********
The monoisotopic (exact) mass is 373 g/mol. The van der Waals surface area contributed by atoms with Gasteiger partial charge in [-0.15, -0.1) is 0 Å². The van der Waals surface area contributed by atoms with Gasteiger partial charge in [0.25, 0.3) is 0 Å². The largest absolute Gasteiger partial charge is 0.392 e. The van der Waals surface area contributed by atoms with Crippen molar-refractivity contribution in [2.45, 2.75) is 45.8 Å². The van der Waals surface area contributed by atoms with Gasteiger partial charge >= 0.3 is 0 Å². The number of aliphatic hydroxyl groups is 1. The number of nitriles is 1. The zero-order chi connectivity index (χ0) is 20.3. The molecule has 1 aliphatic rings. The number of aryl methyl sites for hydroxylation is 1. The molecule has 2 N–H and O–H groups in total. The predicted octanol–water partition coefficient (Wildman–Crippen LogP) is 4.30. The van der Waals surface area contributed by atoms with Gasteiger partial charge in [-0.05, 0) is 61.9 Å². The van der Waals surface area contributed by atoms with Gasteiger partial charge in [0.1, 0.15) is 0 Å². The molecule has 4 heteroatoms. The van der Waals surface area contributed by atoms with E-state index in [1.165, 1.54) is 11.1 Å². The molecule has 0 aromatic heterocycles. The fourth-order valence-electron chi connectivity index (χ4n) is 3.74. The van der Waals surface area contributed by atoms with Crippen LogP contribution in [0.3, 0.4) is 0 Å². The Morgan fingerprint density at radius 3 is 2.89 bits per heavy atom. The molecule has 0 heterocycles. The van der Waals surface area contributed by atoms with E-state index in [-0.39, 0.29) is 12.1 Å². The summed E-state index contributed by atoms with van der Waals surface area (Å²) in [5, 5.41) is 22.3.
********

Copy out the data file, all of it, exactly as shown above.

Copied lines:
The monoisotopic (exact) mass is 373 g/mol. The van der Waals surface area contributed by atoms with Gasteiger partial charge in [-0.15, -0.1) is 0 Å². The van der Waals surface area contributed by atoms with Gasteiger partial charge in [0.25, 0.3) is 0 Å². The largest absolute Gasteiger partial charge is 0.392 e. The van der Waals surface area contributed by atoms with Crippen molar-refractivity contribution in [2.45, 2.75) is 45.8 Å². The van der Waals surface area contributed by atoms with Gasteiger partial charge >= 0.3 is 0 Å². The number of aliphatic hydroxyl groups is 1. The number of nitriles is 1. The zero-order chi connectivity index (χ0) is 20.3. The molecule has 1 aliphatic rings. The number of aryl methyl sites for hydroxylation is 1. The molecule has 2 N–H and O–H groups in total. The predicted octanol–water partition coefficient (Wildman–Crippen LogP) is 4.30. The van der Waals surface area contributed by atoms with Gasteiger partial charge in [-0.05, 0) is 61.9 Å². The van der Waals surface area contributed by atoms with Gasteiger partial charge in [0.1, 0.15) is 0 Å². The molecule has 4 heteroatoms. The van der Waals surface area contributed by atoms with E-state index in [1.165, 1.54) is 11.1 Å². The molecule has 0 aromatic heterocycles. The fourth-order valence-electron chi connectivity index (χ4n) is 3.74. The van der Waals surface area contributed by atoms with Crippen LogP contribution in [0.3, 0.4) is 0 Å². The Morgan fingerprint density at radius 3 is 2.89 bits per heavy atom. The molecule has 0 heterocycles. The van der Waals surface area contributed by atoms with E-state index in [-0.39, 0.29) is 12.1 Å². The summed E-state index contributed by atoms with van der Waals surface area (Å²) in [5, 5.41) is 22.3.